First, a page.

It is now relatively common knowledge that whole grain flour is much healthier than white flour. Non-whole grain flour has a longer shelf life because important nutritional elements have been stripped away. It’s less attractive to microorganisms that would otherwise feed upon it and spoil it more quickly. However, it’s not only less nutritional for microorganisms–it’s also less nutritional for us.
However, healthier waffles come at a slight cost: whole wheat flour produces a somewhat denser and less “fluffy” waffle, which you might not prefer. Here are a few ways around that problem:
You can achieve a “compromise” by using half whole grain buckwheat (not a type of wheat!) or wheat flour and half unbleached white flour–or you may prefer the taste of whole wheat white flour.
There are also flours made from other grains, including spelt, rye, amaranth, and oats, that make great waffles. These have different nutritional profiles than wheat, and for some individuals, are easier to digest. In the Pittsburgh area, for example, you can buy pre-made waffle mix with spelt at locations including the East End Food Co-op.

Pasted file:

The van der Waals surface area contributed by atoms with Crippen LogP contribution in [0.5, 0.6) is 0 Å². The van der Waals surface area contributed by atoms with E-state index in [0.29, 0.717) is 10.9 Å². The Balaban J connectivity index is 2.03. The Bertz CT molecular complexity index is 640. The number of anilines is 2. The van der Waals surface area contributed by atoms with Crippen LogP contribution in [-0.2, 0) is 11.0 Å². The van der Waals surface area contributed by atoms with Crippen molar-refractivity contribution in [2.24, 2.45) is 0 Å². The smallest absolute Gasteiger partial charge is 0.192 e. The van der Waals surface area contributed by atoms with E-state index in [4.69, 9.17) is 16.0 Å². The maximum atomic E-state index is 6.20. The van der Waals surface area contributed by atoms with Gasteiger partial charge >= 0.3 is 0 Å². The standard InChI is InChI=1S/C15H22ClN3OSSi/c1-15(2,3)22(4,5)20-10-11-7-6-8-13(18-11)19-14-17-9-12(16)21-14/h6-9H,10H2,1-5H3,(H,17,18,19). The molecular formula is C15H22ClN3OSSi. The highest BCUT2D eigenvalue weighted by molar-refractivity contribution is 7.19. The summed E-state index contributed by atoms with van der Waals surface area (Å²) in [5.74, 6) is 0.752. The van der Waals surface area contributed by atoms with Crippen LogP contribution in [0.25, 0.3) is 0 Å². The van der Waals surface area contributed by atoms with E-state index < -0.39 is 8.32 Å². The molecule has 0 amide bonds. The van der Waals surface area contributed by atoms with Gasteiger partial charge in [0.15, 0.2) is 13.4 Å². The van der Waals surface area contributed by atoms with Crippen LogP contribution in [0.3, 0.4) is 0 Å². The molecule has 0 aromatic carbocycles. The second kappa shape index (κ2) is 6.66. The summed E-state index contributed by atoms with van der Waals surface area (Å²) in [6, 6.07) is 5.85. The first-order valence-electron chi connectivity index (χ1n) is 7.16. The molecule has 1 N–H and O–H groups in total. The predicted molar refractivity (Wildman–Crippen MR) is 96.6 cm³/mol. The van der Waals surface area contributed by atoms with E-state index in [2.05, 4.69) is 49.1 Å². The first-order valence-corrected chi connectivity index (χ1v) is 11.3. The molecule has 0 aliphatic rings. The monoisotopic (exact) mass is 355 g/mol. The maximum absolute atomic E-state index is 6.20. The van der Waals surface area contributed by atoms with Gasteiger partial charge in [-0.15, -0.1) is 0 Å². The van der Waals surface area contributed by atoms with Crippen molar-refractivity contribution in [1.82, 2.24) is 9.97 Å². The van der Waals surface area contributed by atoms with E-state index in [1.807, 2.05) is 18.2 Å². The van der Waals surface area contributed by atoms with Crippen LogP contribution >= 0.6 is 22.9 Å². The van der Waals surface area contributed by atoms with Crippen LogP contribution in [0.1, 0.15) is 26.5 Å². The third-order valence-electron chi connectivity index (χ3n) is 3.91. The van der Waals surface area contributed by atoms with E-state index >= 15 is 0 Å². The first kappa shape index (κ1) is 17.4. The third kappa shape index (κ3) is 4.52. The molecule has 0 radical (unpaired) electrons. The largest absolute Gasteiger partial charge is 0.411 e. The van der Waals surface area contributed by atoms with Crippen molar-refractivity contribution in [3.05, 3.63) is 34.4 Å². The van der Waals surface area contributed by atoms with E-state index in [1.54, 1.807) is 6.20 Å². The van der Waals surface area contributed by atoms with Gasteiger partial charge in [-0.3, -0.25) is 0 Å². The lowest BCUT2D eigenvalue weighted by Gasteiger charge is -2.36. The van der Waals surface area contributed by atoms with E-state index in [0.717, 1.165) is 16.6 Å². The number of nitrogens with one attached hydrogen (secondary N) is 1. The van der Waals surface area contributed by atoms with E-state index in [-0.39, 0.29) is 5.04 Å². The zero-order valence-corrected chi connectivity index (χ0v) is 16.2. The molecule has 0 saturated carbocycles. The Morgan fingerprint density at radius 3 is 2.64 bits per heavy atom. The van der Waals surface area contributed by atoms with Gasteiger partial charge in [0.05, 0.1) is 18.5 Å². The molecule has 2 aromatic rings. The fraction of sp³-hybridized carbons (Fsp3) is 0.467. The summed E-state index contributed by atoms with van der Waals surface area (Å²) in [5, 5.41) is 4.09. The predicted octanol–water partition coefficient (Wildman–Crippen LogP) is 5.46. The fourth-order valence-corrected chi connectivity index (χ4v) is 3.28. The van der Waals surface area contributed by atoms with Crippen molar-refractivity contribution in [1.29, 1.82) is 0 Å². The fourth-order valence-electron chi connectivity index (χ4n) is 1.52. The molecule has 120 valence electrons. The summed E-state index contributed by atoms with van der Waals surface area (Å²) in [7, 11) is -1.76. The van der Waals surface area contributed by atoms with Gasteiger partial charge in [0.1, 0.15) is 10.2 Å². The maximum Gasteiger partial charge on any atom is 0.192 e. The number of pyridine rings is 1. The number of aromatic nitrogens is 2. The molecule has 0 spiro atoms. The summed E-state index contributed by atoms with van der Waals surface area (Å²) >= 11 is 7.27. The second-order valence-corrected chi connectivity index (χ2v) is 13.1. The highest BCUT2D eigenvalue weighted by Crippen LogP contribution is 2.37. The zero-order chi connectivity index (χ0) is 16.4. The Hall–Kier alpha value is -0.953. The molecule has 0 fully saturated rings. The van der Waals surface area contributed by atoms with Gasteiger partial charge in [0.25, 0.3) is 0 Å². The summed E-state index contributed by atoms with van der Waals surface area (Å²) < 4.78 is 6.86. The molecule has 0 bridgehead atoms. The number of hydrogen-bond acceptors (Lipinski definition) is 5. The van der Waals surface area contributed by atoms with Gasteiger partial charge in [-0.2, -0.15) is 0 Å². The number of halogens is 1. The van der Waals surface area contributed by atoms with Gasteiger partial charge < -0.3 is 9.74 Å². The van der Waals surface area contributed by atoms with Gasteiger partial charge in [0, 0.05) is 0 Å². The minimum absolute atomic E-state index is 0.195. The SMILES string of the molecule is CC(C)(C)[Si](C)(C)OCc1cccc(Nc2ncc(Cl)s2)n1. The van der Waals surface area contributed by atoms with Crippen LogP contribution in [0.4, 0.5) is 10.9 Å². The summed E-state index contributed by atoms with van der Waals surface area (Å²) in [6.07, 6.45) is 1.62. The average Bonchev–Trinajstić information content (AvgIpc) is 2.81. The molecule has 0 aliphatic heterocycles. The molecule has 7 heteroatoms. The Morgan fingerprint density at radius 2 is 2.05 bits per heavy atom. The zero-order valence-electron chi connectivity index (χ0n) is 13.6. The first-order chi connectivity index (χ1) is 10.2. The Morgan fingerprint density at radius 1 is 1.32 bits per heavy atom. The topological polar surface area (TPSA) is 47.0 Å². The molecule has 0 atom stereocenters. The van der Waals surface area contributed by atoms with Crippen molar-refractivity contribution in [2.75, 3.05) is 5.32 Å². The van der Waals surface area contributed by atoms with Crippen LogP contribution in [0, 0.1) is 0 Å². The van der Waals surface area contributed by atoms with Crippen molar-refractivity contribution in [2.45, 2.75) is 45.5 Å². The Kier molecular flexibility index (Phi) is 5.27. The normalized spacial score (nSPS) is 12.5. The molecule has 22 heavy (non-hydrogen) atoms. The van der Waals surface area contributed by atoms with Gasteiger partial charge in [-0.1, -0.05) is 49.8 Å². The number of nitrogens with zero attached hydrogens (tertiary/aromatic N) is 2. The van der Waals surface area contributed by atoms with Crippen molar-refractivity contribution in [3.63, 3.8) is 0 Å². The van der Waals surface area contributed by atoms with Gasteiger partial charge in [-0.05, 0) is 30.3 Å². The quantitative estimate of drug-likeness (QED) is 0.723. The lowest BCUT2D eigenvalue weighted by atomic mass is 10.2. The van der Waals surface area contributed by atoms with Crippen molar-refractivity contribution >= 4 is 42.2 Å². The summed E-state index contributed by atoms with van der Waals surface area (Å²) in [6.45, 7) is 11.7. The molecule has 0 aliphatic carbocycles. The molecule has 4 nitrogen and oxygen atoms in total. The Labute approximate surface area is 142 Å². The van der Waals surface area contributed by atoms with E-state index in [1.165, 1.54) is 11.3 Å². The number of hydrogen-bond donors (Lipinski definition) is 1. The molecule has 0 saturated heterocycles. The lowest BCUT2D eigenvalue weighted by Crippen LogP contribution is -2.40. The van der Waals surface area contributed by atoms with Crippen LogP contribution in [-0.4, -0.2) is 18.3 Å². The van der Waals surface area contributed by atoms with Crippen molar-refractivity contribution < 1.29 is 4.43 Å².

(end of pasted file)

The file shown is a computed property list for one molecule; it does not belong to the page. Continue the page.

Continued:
If at least half of the flour in your recipe is wheat flour, you can usually get away without using an additional binder in a vegan waffle. If more than half is not-wheat and has relatively little or no gluten, you may need some ground flaxseed and additional water or xanthan gum to help hold it together.